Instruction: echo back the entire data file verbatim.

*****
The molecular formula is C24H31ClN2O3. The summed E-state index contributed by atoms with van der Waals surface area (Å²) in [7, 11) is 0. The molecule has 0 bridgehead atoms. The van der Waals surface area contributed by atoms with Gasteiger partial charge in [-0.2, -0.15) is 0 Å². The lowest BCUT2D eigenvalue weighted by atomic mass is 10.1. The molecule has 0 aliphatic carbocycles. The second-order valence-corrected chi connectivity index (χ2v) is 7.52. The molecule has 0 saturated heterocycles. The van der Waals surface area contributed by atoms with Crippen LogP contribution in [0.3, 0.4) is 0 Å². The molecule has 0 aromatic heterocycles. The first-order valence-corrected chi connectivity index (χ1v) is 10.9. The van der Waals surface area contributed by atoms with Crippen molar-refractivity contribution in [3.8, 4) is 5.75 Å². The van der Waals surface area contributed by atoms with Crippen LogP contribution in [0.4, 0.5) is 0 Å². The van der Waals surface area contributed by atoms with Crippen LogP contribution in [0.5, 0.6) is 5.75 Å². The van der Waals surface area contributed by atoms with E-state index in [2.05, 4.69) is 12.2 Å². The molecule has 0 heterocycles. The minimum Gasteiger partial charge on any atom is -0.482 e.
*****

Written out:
The molecular formula is C24H31ClN2O3. The summed E-state index contributed by atoms with van der Waals surface area (Å²) in [7, 11) is 0. The molecule has 0 bridgehead atoms. The van der Waals surface area contributed by atoms with Gasteiger partial charge in [-0.2, -0.15) is 0 Å². The lowest BCUT2D eigenvalue weighted by atomic mass is 10.1. The molecule has 0 aliphatic carbocycles. The second-order valence-corrected chi connectivity index (χ2v) is 7.52. The molecule has 0 saturated heterocycles. The van der Waals surface area contributed by atoms with Crippen LogP contribution in [0.3, 0.4) is 0 Å². The molecule has 0 aromatic heterocycles. The first-order valence-corrected chi connectivity index (χ1v) is 10.9. The van der Waals surface area contributed by atoms with Crippen molar-refractivity contribution in [3.8, 4) is 5.75 Å². The van der Waals surface area contributed by atoms with Crippen LogP contribution in [0.4, 0.5) is 0 Å². The van der Waals surface area contributed by atoms with Crippen LogP contribution in [0.5, 0.6) is 5.75 Å². The van der Waals surface area contributed by atoms with E-state index in [2.05, 4.69) is 12.2 Å². The molecule has 0 heterocycles. The minimum Gasteiger partial charge on any atom is -0.482 e.